Just to re-iterate: I actually didn't mind the first John Wick film. It seems the second is trying to ape parts of it, without really understanding what made it work. For example: he has a dog in this one too, but only in a handful of scenes, and it spends most of the time being ‘looked after’ off-screen by another character. John Wick also goes to rescue his car (using another car that looks pretty similar in the opening of the film) but then proceeds to smash up said car in the process. The subtitles tailored for idiots also make an unwelcome return: (‘We MUST highlight random words, and have them floating around different parts of the screen, so the audience doesn't GET bored with READing them’), is all I can think of when I see them.
Even rent-a-baddie Peter Stormare collects an easy cheque in a cameo role that loosely ties back to events in the first film. Again, it seems he is just there to remind the audience of how ‘legendary’ the reputation of John Wick is and how he has been given the nickname of ‘Baba Yaga’ or ‘The Boogeyman’ because he is so frightening. And yet we never see anyone actually being frightened of him. EVER. Of the hundreds of cannon fodder enemies that rush him, not a single one ever hesitates for even a second.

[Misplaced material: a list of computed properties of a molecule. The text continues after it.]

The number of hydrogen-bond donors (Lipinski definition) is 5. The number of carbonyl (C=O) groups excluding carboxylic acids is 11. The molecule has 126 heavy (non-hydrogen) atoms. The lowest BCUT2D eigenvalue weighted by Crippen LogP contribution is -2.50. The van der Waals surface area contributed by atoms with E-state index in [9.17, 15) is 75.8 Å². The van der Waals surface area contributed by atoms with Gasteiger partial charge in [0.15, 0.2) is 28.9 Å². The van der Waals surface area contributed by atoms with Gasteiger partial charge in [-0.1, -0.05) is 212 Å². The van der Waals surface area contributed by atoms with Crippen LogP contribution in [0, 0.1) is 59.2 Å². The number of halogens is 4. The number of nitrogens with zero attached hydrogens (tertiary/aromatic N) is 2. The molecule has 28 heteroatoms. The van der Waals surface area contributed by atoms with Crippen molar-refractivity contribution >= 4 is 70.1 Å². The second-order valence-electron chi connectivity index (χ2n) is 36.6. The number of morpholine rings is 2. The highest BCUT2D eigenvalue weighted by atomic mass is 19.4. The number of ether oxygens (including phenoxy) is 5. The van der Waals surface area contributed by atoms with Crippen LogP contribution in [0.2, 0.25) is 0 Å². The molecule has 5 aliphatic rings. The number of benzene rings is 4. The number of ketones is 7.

For all the talk of “oh – but this one expands on the mythos of the world of assassins so much more!”, there is precious little that is actually brought to light. In fact, so many more questions are raised instead. What is the significance of the coins exactly? Do all hits get paid in them? Why does a bulletproof suit cost a similar amount in coins as a single drink at the bar of the Continental? What benefit does Lawrence Fishburne have for disguising himself as a homeless man? Why does Winston have a soft spot for John Wick and bends the rules for him when he is so absolute with everyone else (note Perkin’s death in the first film)? Who runs the hitman agency that everyone is supposedly a part of and why do they use oldschool wire switchboards and exclusively employ hipster chicks?
I have a nagging suspicion that much of this will just be answered by: ‘cos that’s friggin’ cool right?’, and be left at that.
I hate being so negative about any film - but I feel I need to redress the balance and express my surprise at how much praise this film has been getting. And to be fair the film did have a few good moments (seeing John Wick finally dispatch some goons with a pencil, the confrontation with Gianna, the extended tussle with Cassian, Peter Serafinowicz!)…. We need more of these kind of scenes – there is only so much shooting yet another nameless henchman in the head you can take before it starts to get mind-numbingly repetitive.
Props to Keanu though, he is over 50 now and his stunt work and physical dedication in this is incredible. Although he has seemed to fully embrace the character, I can’t help but feel he was given the opportunity to show a lot more range and emotion in the first film.
So I didn’t hate John Wick: Chapter 2, but didn't like it all that much either. It’s a case of too much style without the substance to match. Shouldn't we be demanding more in terms of character, meaningful action, motivation and story to go along with it all?
10th March 2017